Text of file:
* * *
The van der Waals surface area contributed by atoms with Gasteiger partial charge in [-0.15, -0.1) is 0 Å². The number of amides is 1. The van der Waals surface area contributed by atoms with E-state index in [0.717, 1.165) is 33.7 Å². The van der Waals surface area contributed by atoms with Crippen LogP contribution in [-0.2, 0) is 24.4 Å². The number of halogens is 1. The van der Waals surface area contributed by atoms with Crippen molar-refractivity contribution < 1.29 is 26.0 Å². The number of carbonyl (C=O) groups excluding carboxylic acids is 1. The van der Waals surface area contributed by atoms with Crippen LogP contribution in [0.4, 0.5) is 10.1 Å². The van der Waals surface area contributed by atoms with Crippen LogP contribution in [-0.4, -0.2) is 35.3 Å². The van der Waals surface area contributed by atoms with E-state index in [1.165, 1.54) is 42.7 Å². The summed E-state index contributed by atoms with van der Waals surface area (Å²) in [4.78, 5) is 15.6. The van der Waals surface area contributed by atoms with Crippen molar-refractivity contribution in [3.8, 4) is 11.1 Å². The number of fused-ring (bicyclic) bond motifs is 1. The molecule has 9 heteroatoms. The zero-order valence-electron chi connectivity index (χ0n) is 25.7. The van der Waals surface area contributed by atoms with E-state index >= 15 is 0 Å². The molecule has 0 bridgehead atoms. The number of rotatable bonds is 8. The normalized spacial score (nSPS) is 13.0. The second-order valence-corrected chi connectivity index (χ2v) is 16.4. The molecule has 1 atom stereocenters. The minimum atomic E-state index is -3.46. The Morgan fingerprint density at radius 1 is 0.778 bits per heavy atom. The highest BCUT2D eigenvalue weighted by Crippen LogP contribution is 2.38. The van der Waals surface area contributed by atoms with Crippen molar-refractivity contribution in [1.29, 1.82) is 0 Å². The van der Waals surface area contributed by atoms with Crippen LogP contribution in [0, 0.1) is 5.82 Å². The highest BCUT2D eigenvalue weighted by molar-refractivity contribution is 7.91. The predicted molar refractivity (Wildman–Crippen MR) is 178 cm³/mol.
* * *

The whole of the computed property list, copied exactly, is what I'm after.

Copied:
The van der Waals surface area contributed by atoms with Gasteiger partial charge in [-0.15, -0.1) is 0 Å². The number of amides is 1. The van der Waals surface area contributed by atoms with E-state index in [0.717, 1.165) is 33.7 Å². The van der Waals surface area contributed by atoms with Crippen LogP contribution in [-0.2, 0) is 24.4 Å². The number of halogens is 1. The van der Waals surface area contributed by atoms with Crippen molar-refractivity contribution < 1.29 is 26.0 Å². The number of carbonyl (C=O) groups excluding carboxylic acids is 1. The van der Waals surface area contributed by atoms with Crippen LogP contribution in [0.4, 0.5) is 10.1 Å². The van der Waals surface area contributed by atoms with Crippen LogP contribution in [-0.4, -0.2) is 35.3 Å². The van der Waals surface area contributed by atoms with E-state index in [1.165, 1.54) is 42.7 Å². The summed E-state index contributed by atoms with van der Waals surface area (Å²) in [4.78, 5) is 15.6. The van der Waals surface area contributed by atoms with Crippen molar-refractivity contribution in [3.8, 4) is 11.1 Å². The number of fused-ring (bicyclic) bond motifs is 1. The molecule has 9 heteroatoms. The zero-order valence-electron chi connectivity index (χ0n) is 25.7. The van der Waals surface area contributed by atoms with E-state index >= 15 is 0 Å². The molecule has 0 bridgehead atoms. The number of rotatable bonds is 8. The normalized spacial score (nSPS) is 13.0. The second-order valence-corrected chi connectivity index (χ2v) is 16.4. The molecule has 1 atom stereocenters. The minimum atomic E-state index is -3.46. The Morgan fingerprint density at radius 1 is 0.778 bits per heavy atom. The highest BCUT2D eigenvalue weighted by Crippen LogP contribution is 2.38. The van der Waals surface area contributed by atoms with Crippen molar-refractivity contribution in [1.29, 1.82) is 0 Å². The van der Waals surface area contributed by atoms with Crippen LogP contribution in [0, 0.1) is 5.82 Å². The highest BCUT2D eigenvalue weighted by molar-refractivity contribution is 7.91. The predicted molar refractivity (Wildman–Crippen MR) is 178 cm³/mol.